Dozens Of Police Chiefs, Sheriffs, Call On Trump To End Government Shutdown And Forget Border Wall

A coalition of dozens of local law enforcement leaders across the United States has sent a letter to President Donald Trump and Congress calling for an end to the ongoing partial government shutdown.

In the letter, which was penned by the Law Enforcement Immigration Task Force and signed by 44 police chiefs and sheriffs across the country, local law enforcement leaders urge Trump and Congress to "reopen the federal government without delay and work together on bipartisan solutions to improve our immigration system."

Read more: Government shutdown: U.S. State Department cancels border security conference because of 'very limited funding'

Law enforcement officials, including police chiefs and sheriffs from Texas, Arizona, Florida and Washington, D.C., warned that the shutdown, which has lasted more than a month since Trump refused to accept any spending legislation that does not include funding for his long-promised border wall between the U.S. and Mexico, has created circumstances that "threaten public safety."

"State and local law enforcement work constructively with federal law enforcement to combat drug trafficking, gangs, organized crime, and other threats. In addition, the federal government provides needed training, equipment, and funding to state and local law enforcement agencies–support that is now threatened by the ongoing shutdown," law enforcement officials said in their letter.

"A prolonged shutdown threatens this cooperation and strains local resources," they said. "It also negatively impacts our colleagues in federal law enforcement, forcing essential law enforcement personnel to work without pay. These circumstances threaten public safety and cannot continue."

The group said that "while there are partisan disagreements over the need for a border wall across our entire southern border, there is widespread agreement over commonsense steps that can improve border security."

Rather than focus on a border wall, the group suggested that a bipartisan deal could "build on these areas of agreement" by focusing on "improving border security by focusing on ports of entry, strategically deploying and using technology and ensuring that [the U.S. Customs and Border Protection agency] has clear sight lines all along the Rio Grande."

"With nearly 700 miles of physical barriers already in place along the southern border, these targeted investments in border security can contribute to improving public safety and reassuring the American people that the border is a priority," the letter said.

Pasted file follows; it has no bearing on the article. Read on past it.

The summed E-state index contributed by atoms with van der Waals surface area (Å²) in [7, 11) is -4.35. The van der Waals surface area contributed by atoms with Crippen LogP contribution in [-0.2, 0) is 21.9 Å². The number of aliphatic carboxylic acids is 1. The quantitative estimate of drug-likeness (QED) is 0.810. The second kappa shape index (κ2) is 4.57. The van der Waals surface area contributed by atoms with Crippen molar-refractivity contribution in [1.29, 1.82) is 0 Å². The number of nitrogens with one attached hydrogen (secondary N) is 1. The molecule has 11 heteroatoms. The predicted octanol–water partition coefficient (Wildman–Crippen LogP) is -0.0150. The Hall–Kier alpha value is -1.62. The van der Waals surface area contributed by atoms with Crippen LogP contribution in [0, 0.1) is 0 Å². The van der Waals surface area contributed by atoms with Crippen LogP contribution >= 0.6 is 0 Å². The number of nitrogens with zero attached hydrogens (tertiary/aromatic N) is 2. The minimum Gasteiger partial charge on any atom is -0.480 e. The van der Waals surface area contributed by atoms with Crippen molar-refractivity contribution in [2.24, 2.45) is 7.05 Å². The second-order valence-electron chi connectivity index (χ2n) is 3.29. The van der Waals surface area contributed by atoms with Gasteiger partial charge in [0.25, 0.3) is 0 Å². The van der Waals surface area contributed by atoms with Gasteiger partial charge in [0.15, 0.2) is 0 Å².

The coalition also said that bipartisan immigration reform would "benefit the United States as a whole," starting with including undocumented immigrants in the legal immigration system.

"We believe that immigrants should feel safe in their communities and comfortable calling upon law enforcement to report crimes, serving as witnesses, and calling for help in emergencies," the law enforcement officials said. "By reforming our immigration system to bring undocumented immigrants into the legal immigration system, immigrants are incentivized to become constructive partners with local police in public safety initiatives."

"Bipartisan immigration reform can provide undocumented immigrants with an opportunity to earn citizenship, requiring them to pay a fine and back taxes and pass a background check, encouraging further civic responsibility. This would improve community policing and safety for everyone," the group said.

"The current impasse is an opportunity for Congress and the Trump administration to strike a bipartisan agreement to end the shutdown and fix our immigration system," the law enforcement officials said. "We urge Congress and the Trump administration to break this deadlock and improve public safety by reopening the government without delay and working to reach a bipartisan compromise that includes commonsense border security as part of a comprehensive reform of the immigration system."

The partial government shutdown went into effect last month on December 22 after Trump refused to sign a stopgap measure to keep the government running because it did not include the $5.7 billion in funding he has demanded for the construction of his border wall between the U.S. and Mexico.

As the shutdown enters its 33rd day, roughly 800,000 federal employees are still furloughed or working without pay across around a quarter of all government departments, with many being forced to join the gig economy, turn to crowdfunding and rely on food banks to support themselves and their families.

President Donald Trump participates in a Missile Defense Review announcement on January 17 at the Pentagon, in Arlington, Virginia. Dozens of local law enforcement leaders have called on Trump and Congress to end the ongoing government shutdown. Martin H. Simon/Getty